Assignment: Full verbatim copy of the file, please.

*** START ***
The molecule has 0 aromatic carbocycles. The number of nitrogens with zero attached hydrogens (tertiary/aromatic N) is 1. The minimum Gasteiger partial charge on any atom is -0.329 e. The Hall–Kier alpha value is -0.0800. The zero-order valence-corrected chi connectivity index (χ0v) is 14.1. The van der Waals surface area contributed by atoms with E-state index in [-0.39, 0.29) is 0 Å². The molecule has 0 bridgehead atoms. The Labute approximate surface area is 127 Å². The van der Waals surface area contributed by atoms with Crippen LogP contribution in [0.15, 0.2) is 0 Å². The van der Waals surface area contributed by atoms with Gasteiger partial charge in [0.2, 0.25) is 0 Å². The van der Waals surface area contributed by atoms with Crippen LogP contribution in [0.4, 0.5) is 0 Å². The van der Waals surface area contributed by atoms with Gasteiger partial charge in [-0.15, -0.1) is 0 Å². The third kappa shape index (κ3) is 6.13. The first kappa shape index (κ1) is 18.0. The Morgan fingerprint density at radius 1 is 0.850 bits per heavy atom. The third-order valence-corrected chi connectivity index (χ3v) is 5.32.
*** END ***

The molecule has 0 aromatic carbocycles. The number of nitrogens with zero attached hydrogens (tertiary/aromatic N) is 1. The minimum Gasteiger partial charge on any atom is -0.329 e. The Hall–Kier alpha value is -0.0800. The zero-order valence-corrected chi connectivity index (χ0v) is 14.1. The van der Waals surface area contributed by atoms with E-state index in [-0.39, 0.29) is 0 Å². The molecule has 0 bridgehead atoms. The Labute approximate surface area is 127 Å². The van der Waals surface area contributed by atoms with Crippen LogP contribution in [0.15, 0.2) is 0 Å². The van der Waals surface area contributed by atoms with Gasteiger partial charge in [0.2, 0.25) is 0 Å². The van der Waals surface area contributed by atoms with Crippen LogP contribution in [0.4, 0.5) is 0 Å². The van der Waals surface area contributed by atoms with Gasteiger partial charge in [-0.15, -0.1) is 0 Å². The third kappa shape index (κ3) is 6.13. The first kappa shape index (κ1) is 18.0. The Morgan fingerprint density at radius 1 is 0.850 bits per heavy atom. The third-order valence-corrected chi connectivity index (χ3v) is 5.32.